Establishing Paternity and the Unmarried Father’s Rights in Texas

Posted by Allison Aryal on May 25, 2021

When a baby is born in Texas and the parents are not married, the law does not automatically recognize the biological father as the child’s legal father. That is where the term “paternity” comes into the matter, and luckily, the Texas Family Code provides the framework to establish it.

The term “paternity” means legal fatherhood, and it must be formally established before parents may determine their individual rights and duties to a child. The first way to establish paternity is by looking to the mother’s husband. When a baby is born to a married woman, Texas law presumes her husband is the father, and this is referred to as the paternity presumption. Tex. Fam. Code § 160.204. What happens to the paternity presumption, though, when a baby is born to a woman who is not married?

When an unmarried woman has a baby in Texas, there is no legally presumed father unless and until legal steps are taken to determine paternity. Outside of marriage, paternity can be established two ways:

  1. Acknowledgement of Paternity
  2. Court Order

An acknowledgement of paternity is an official form that is voluntarily signed by the mother and biological father when they are not married to each other and both agree that he is the biological father. Once signed by both parents, it is filed with the Bureau of Vital Statistics and, by all legal considerations, paternity is established and the biological dad is thereafter the child’s legal parent. An acknowledgement of paternity is often available at the hospital when the child is born, but it can also be provided by other official providers. It can be signed by both parents at any time before or after the child is born, although it only becomes effective upon the birth of the child (if signed before), or upon its filing with the Bureau of Vital Statistics, whichever occurs later. Tex. Fam. Code § 160.304

Without marriage or an acknowledgement of paternity, the final way to establish paternity is through a court order. There are two ways to establish paternity through the Courts:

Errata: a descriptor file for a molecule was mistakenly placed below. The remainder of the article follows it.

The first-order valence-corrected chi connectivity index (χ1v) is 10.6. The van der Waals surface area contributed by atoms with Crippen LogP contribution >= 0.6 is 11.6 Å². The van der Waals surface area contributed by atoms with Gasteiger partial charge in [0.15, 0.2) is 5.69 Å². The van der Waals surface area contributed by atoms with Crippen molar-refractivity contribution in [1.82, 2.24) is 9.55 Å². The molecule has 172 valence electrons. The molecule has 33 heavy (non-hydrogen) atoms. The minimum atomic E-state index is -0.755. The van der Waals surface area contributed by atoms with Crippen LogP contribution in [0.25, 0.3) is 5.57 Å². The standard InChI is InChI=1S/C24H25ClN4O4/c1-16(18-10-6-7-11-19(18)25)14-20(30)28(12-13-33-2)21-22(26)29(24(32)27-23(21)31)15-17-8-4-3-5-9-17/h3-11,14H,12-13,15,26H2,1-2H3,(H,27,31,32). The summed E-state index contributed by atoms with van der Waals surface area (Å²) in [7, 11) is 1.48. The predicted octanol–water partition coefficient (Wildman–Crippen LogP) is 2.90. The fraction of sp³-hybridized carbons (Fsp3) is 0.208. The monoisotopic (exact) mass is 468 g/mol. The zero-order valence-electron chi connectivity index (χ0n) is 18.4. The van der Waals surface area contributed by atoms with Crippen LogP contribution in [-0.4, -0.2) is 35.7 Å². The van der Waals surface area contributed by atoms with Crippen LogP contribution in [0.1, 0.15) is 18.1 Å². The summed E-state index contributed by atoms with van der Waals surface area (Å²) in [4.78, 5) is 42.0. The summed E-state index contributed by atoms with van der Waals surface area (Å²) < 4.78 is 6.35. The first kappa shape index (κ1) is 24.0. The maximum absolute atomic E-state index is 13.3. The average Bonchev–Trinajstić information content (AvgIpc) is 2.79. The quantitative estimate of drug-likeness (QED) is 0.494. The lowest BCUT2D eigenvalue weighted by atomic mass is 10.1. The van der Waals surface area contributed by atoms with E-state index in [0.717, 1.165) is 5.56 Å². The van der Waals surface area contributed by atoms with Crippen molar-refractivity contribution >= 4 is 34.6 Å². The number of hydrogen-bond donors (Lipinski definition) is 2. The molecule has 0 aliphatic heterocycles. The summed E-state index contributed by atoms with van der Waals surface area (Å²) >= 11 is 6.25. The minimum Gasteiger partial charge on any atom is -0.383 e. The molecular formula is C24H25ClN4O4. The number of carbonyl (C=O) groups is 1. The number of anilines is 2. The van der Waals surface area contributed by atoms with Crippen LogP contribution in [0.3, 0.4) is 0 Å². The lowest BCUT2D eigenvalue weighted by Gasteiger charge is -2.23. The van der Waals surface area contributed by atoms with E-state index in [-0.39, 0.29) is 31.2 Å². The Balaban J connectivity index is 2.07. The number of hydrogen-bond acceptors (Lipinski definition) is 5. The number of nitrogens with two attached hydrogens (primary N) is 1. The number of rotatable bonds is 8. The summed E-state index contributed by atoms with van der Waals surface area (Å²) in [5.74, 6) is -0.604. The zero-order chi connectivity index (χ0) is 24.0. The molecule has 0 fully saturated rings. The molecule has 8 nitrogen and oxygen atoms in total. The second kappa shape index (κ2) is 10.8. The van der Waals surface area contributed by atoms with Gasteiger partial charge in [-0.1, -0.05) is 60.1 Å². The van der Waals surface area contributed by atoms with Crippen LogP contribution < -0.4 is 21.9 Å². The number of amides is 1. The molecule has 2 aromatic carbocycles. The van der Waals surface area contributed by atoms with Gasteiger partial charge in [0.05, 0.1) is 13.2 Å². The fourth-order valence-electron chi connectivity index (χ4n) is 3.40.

1. Go through the Office of the Attorney General
  2. File a case to establish paternity

If parents would like to go through the Office of the Attorney General, then a case can be initiated through the Office of the Attorney General’s Child Support Division. Parents will go through the child support review process that will include an acknowledgement of paternity or a requested DNA test and, if both parents agree, they will sign an agreed court order later signed by the judge. Going this route, the parents may not have to appear in court.

Alternatively, if parents do not agree or would like to leave the Office of the Attorney General out of the case, one parent may file a Petition to Adjudicate Paternity. This asks the court to name the alleged father as the legal father, thereby establishing paternity. Through this type of case, the court will likely order a DNA test and then base their findings on those results. This process is often coupled with a Suit Affecting Parent-Child Relationship that asks the court to not only establish paternity, but also to determine child support, custody and visitation. If filing suit is the chosen path, it is strongly recommended that parents seek counsel from an attorney with experience handling paternity matters who can represent and guide them through the case.

There are many benefits to establishing paternity, with the foundation being that it creates a legal connection between the father and child. After paternity is established, the father will have legal rights and duties to the child and can be named on the child’s birth certificate. The child will have access to the father’s medical history and will have the right to inherit from the father’s estate, including death benefits and inheritance. Most importantly, it allows for child support, conservatorship, custody and visitation to be established, letting the father and child build a relationship on their own terms.


Tags: Family Law, Child Custody, Common Law Marriage, Father's Rights, Paternity, Texas